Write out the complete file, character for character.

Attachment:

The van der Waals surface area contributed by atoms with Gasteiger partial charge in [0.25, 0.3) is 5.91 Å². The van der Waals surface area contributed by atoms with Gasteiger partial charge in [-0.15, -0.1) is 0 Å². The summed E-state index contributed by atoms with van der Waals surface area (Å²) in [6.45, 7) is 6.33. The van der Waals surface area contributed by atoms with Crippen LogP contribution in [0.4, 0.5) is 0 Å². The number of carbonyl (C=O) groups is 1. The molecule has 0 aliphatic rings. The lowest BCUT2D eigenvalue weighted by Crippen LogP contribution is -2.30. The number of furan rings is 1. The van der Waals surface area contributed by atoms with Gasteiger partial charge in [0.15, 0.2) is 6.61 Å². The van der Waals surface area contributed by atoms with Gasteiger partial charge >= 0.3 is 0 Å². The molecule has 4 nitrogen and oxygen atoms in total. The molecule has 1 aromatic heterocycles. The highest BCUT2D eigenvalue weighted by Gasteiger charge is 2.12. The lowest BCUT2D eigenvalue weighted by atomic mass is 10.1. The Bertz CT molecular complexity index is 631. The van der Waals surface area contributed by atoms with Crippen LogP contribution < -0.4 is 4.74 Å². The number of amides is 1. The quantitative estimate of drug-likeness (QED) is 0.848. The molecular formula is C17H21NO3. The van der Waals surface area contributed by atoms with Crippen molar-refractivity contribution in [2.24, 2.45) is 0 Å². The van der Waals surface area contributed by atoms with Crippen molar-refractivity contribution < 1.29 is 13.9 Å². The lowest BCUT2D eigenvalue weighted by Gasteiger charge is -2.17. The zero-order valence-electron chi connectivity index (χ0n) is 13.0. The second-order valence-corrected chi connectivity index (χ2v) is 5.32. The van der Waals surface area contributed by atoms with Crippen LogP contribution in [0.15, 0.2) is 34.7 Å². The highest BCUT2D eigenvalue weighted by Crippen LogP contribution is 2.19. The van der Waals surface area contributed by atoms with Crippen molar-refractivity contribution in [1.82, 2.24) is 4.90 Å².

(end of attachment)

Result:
The van der Waals surface area contributed by atoms with Gasteiger partial charge in [0.25, 0.3) is 5.91 Å². The van der Waals surface area contributed by atoms with Gasteiger partial charge in [-0.15, -0.1) is 0 Å². The summed E-state index contributed by atoms with van der Waals surface area (Å²) in [6.45, 7) is 6.33. The van der Waals surface area contributed by atoms with Crippen LogP contribution in [0.4, 0.5) is 0 Å². The number of carbonyl (C=O) groups is 1. The molecule has 0 aliphatic rings. The lowest BCUT2D eigenvalue weighted by Crippen LogP contribution is -2.30. The number of furan rings is 1. The van der Waals surface area contributed by atoms with Gasteiger partial charge in [0.15, 0.2) is 6.61 Å². The van der Waals surface area contributed by atoms with Gasteiger partial charge >= 0.3 is 0 Å². The molecule has 4 nitrogen and oxygen atoms in total. The molecule has 1 aromatic heterocycles. The highest BCUT2D eigenvalue weighted by Gasteiger charge is 2.12. The lowest BCUT2D eigenvalue weighted by atomic mass is 10.1. The Bertz CT molecular complexity index is 631. The van der Waals surface area contributed by atoms with Crippen LogP contribution < -0.4 is 4.74 Å². The number of amides is 1. The quantitative estimate of drug-likeness (QED) is 0.848. The molecular formula is C17H21NO3. The van der Waals surface area contributed by atoms with Crippen molar-refractivity contribution in [2.24, 2.45) is 0 Å². The van der Waals surface area contributed by atoms with Crippen molar-refractivity contribution < 1.29 is 13.9 Å². The lowest BCUT2D eigenvalue weighted by Gasteiger charge is -2.17. The zero-order valence-electron chi connectivity index (χ0n) is 13.0. The second-order valence-corrected chi connectivity index (χ2v) is 5.32. The van der Waals surface area contributed by atoms with Crippen LogP contribution in [0.15, 0.2) is 34.7 Å². The highest BCUT2D eigenvalue weighted by Crippen LogP contribution is 2.19. The van der Waals surface area contributed by atoms with Crippen molar-refractivity contribution in [1.82, 2.24) is 4.90 Å².